Keep everyone informed with the least amount of energy used by you. Sorry, individual phone calls are out of the question, there are just too many people to update. I use an email list, one email that sends the same message to everyone.  If someone doesn’t have email, then so be it. Ask someone on the list to keep that person informed; your energy needs to be focused on one, not many.

Her care is not an example of democracy in action. Listen carefully and then decide. When it’s their turn, they will understand. Or not.

Manage the meds. She honestly doesn’t remember that she took her pills two hours ago. All she knows is that it hurts.

As much as it may pain others, only you understand her most intimate communications.  The brave face she puts up for friends and family is just a mask, and only you can see through it. Don’t ignore what you see.  Get her to sanctuary, even if she protests.  Sometimes she buys into her own bullshit and denies to herself how much it hurts. Take the beating later, but get her the hell out of there now.  She will only suffer more the longer she stays. And hurting someone else’s feelings in the process of escape is collateral damage, acceptable loss. Don’t try to save everyone, just her.

Your tears are worthless.  They don’t solve anything; they only undermine the strength and trust your spouse sees in you.  If you have to (and you will), do it on your own time and in your own space.

You don’t need to be strong in every moment, just this moment.

The picture at the top of this chapter is my wedding ring.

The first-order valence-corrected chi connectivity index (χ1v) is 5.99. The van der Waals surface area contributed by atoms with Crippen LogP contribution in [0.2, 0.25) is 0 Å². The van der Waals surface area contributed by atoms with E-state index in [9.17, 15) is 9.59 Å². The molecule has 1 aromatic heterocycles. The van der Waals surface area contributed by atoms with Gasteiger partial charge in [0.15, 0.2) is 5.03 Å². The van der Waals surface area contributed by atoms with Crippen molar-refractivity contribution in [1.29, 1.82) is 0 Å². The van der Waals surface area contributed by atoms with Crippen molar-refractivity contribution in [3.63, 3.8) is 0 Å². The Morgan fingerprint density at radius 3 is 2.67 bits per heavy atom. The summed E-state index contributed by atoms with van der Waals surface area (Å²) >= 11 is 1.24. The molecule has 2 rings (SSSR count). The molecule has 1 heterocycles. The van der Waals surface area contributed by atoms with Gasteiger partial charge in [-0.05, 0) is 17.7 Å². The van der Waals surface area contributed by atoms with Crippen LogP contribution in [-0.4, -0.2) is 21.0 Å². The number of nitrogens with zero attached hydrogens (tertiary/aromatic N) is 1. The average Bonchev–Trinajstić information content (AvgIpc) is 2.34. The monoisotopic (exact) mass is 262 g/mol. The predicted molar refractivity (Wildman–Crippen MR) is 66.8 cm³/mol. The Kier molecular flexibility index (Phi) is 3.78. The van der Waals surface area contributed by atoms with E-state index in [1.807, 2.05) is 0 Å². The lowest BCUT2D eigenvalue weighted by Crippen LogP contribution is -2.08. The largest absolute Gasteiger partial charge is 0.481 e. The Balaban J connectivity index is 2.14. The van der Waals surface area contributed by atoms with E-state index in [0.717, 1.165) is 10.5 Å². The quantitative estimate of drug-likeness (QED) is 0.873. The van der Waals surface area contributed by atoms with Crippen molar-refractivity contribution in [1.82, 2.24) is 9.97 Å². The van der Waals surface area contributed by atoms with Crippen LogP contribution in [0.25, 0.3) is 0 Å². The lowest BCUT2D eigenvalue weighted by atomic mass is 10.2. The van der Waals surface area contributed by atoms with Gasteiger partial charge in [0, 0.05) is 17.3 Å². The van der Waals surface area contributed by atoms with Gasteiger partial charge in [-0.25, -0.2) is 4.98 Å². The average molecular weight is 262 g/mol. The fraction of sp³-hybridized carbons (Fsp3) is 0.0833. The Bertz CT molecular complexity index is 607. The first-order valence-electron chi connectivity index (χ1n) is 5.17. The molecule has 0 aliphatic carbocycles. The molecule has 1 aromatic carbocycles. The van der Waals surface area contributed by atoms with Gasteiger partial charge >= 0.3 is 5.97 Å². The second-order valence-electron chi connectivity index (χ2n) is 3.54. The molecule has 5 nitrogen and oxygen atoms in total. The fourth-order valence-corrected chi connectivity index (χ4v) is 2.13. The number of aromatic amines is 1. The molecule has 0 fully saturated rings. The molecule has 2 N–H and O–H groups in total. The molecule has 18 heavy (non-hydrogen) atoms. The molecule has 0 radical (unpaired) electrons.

3 Responses to “Sample Chapter One”

  1. Ron says:

    These are wonderful people doing an amazing job of overcoming the unthinkable. Hats off.

    Know that there are a BUNCH of people out there pulling for you both, and for the many others in equally inexplicable circumstances.

    Life’s not fair, and that’s just not fair.

    Warmest regards,

  2. Altynay says:

    This sounds very familiar. My husband is going through what you went through with your wife, right now, with me. We both are fighting battles, each their own. Having cancer myself sucks. Seeing your healthy loved one dealing with my hazardous cancer sucks even more. I thank God every day for him. And pray that God keep him healthy and strong for me. God bless you both, you and your wife!

  3. Diane says:

    I was reading your piece aboute the power of Angel Babies. I believe I read your first article about your dear wife. I thought you were grieving for her all the time she was ill. I hope it is becoming easier for you a little every day. My husband died on Chritsmas Eve. as we were saying goodby to our granddaughter who was here from out of town. This was completley out of the blue. The Dr. had given him antibotics during the week,and had seen him twice. He collapsed on our driveway,and was pronounced dead a half hour later.

    I have grieved everyday. When after a year had passed I asked the grief counseler when I would start to feel like I used to feel. I was told that I would never feel like that again. I would have a new normal. I’m still not sure how it all works, but I pray you do.